The Complex

Pakistan's Air Force Learned About the Bin Laden Raid on TV

The Pakistani air force learned about the U.S. raid to kill Osama bin Laden from a television news report about a helicopter crash in Abbottabad. Belatedly, they scrambled fighter jets. But by then, the Americans were long gone.

In other words: Pakistan had virtually no chance of detecting U.S. choppers as they flew into the Pakistani equivalent of West Point. And if they raid was done all over again, they still wouldn't catch the aircraft. That's according to a leaked report from Pakistan's independent Abbottabad Commission that was charged by the Pakistani government to investigate the raid.

The commission says the Pakistani military never saw the raid coming because of the American choppers' stealthy, noise-reducing equipment, the skill of their crews at flying below radar, and the fact that Pakistan's air defenses are focused on its border with India, not Afghanistan.

The U.S. "was never expected to commit such a dastardly act," the commission's report quotes the unnamed deputy chief of Pakistan's air staff for operations (DCAS) as saying. The raid was so unexpected that the Pakistanis had no radars looking at the valleys along their northwest border with Afghanistan that the U.S. troops used to fly from Jalalabad in Afghanistan to Abbottabad, Pakistan, according to the report, first published by Al Jazeera.

Even if it had positioned radars to monitor the border, they wouldn't have made much difference. A separate Pakistani air force (PAF) board of inquiry into the raid concluded that "given the current inventory of radars, a repetition of a similar U.S. raid in the future would be difficult for the PAF to handle," the commission notes. "The U.S. was the only country in the world to have mastered stealth technology at an operational level, and the PAF did not have radars that could detect the intrusion of stealth objects."

Here are the key sentences in the report describing how the Pakistani air force learned of the raid, after it was over.

"The PAF first learnt of the Abbottabad raid at about 0207 on May 2" an hour and a half after the raid began and about 40 minutes after it ended, when, the DCAF told the commission, "'Pakistan TV channels started showing an Army helicopter crash at Abbottabad.'  After ‘completion of the operation [by the SEALs] in about 40 minutes' the U.S. forces destroyed the crashed helicopter and ‘the other helicopters began their return at about 01110 hours and exited Pakistan airspace at approximately 0200 hours.'"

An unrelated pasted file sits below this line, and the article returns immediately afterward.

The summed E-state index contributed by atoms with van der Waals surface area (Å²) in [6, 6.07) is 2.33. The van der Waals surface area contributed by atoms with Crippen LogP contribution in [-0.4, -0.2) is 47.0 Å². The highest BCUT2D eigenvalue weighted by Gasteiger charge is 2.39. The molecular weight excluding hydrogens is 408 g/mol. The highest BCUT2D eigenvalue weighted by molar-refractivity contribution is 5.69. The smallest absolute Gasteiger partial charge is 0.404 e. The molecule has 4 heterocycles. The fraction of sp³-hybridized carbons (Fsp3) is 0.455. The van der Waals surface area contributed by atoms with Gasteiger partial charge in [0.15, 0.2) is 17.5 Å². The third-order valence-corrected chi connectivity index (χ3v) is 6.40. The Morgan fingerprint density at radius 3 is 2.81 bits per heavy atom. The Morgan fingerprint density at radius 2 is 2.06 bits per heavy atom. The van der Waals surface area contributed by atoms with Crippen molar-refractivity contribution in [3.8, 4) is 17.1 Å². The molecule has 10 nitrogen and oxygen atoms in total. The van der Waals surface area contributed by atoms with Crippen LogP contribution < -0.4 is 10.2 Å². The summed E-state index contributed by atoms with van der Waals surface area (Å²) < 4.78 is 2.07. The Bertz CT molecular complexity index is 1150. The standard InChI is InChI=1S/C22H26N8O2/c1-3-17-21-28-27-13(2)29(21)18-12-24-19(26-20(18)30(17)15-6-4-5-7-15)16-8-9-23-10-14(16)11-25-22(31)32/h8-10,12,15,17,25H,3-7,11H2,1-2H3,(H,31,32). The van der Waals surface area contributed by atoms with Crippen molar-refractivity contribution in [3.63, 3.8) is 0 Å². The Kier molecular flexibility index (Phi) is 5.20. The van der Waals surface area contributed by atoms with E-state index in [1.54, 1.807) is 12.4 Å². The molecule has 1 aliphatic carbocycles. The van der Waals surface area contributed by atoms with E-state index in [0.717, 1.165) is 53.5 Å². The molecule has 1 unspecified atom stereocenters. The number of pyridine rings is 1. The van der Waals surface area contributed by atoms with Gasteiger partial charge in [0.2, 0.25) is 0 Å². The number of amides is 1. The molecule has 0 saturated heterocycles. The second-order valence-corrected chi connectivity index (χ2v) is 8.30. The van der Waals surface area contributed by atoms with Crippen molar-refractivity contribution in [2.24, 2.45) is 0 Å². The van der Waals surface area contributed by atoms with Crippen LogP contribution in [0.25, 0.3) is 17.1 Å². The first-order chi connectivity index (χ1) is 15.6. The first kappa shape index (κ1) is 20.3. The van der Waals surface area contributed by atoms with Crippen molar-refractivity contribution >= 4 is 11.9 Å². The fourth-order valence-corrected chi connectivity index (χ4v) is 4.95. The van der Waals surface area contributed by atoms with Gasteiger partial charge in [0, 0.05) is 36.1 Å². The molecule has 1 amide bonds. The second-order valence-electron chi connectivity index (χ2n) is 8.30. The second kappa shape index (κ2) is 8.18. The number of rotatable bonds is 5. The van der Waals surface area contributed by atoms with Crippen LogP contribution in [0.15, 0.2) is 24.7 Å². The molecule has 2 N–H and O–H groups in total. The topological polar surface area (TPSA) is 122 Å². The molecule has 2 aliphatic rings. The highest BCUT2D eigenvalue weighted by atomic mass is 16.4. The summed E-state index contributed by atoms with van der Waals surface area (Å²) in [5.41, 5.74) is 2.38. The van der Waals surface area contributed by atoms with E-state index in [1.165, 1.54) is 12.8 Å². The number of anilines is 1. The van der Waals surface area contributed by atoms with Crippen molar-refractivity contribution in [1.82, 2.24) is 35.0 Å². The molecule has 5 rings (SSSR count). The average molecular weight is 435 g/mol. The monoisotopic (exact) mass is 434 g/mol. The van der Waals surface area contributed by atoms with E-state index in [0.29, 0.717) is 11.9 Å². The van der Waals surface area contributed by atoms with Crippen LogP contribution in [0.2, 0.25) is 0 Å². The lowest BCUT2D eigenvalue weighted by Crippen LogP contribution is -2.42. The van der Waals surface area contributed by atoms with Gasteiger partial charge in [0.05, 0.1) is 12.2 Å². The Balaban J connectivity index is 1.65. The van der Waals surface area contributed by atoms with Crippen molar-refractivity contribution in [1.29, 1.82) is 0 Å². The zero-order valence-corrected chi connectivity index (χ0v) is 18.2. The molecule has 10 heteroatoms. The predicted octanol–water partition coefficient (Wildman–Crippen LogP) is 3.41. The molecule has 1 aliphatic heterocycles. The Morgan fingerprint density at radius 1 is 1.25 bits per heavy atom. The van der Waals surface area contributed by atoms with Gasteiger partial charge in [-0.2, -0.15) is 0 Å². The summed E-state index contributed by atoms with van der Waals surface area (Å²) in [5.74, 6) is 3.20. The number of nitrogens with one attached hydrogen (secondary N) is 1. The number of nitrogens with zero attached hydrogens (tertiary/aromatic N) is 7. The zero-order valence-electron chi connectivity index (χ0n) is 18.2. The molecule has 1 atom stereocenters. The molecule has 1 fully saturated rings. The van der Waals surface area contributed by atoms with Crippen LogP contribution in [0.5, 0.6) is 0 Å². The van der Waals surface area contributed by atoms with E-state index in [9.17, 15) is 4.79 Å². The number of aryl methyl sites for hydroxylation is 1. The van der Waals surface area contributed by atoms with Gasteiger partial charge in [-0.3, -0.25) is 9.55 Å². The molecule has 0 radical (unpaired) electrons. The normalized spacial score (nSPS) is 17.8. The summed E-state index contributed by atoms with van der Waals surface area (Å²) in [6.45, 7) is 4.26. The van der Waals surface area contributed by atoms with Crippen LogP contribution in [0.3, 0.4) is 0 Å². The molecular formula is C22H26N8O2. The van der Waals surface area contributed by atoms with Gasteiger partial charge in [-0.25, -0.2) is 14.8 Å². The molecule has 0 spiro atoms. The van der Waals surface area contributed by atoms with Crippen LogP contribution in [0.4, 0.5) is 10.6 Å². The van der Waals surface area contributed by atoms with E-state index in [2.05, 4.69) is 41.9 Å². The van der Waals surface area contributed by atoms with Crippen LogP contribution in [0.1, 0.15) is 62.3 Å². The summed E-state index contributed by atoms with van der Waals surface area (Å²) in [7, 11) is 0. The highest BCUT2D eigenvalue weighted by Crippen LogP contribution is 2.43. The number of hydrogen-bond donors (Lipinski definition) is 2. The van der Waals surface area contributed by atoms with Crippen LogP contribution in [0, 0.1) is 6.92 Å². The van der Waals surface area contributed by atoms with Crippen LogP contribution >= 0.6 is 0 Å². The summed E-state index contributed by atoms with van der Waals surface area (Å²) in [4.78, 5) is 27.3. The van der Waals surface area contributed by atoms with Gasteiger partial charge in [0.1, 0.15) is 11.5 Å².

That means that SEALs along with Osama's body were already back inside Afghanistan by the time the Pakistani air force even knew of the raid. Remember, U.S. officials apparently drew up plans for American troops to fight their way out of Pakistan in case they were intercepted by the Pakistani military.

Nevertheless, Pakistani fighter jets were immediately scrambled and over Abbottabad about 15 minutes after taking off. (Remember: early American news coverage of the raid that said the choppers were almost caught by Pakistani fighter jets.) The report goes on to note that the jets entered the space around Abbottabad with no intelligence on what they were supposed to be looking for.

So, Pakistan couldn't stop the U.S. raid on its territory, period. Just another reason why the raid was "one of the most embarrassing incidents in the history of Pakistan," the report quotes the DCAS as saying.

National Security

Map: The USSR's Electronic Spy Posts Are Still Active, Eavesdropping on You

View Old USSR Listening Posts in a larger map

The world has been somewhat surprised by recent reports of the National Security Agency's massive electronic spying operations around the globe. But they're not the only ones with their ears to the proverbial ground. Just about every nation is engaged in some sort of electronic espionage. Russia, for example, still has an array of massive listening stations, ready to snoop on whoever's talking.

It's a legacy of the Soviet Union, which  ran one of the largest of those electronic eavesdropping networks as it tried to gain any intel it could on the U.S. and its allies. Those old Soviet eavesdropping stations still exist. Some are rusting away in former Soviet countries. Others are still operational.

Intelligence historian Matthew Aid just got ahold of a recently declassified CIA document listing the locations of 11 KGB strategic radio interception stations throughout Russia and the rest of the old Soviet Union. 

These stations "were a small but very important part of the massive [signals intelligence] intercept and processing complexes operated not only by the KGB but also by the Soviet military intelligence service, the GRU," writes Aid.

But these posts are hardly Cold War relics. Most of them are still "monitoring the communications of the U.S., Europe and virtually every other country of any significance or size around the world," he adds.

Killer Apps thought it would be fun to make it easy for you to explore these sites scattered across the old Soviet Empire by mapping them out. Click on each satellite dish for Aid's description of each site and its current status. Zoom in on each site on the map to explore its current physical state.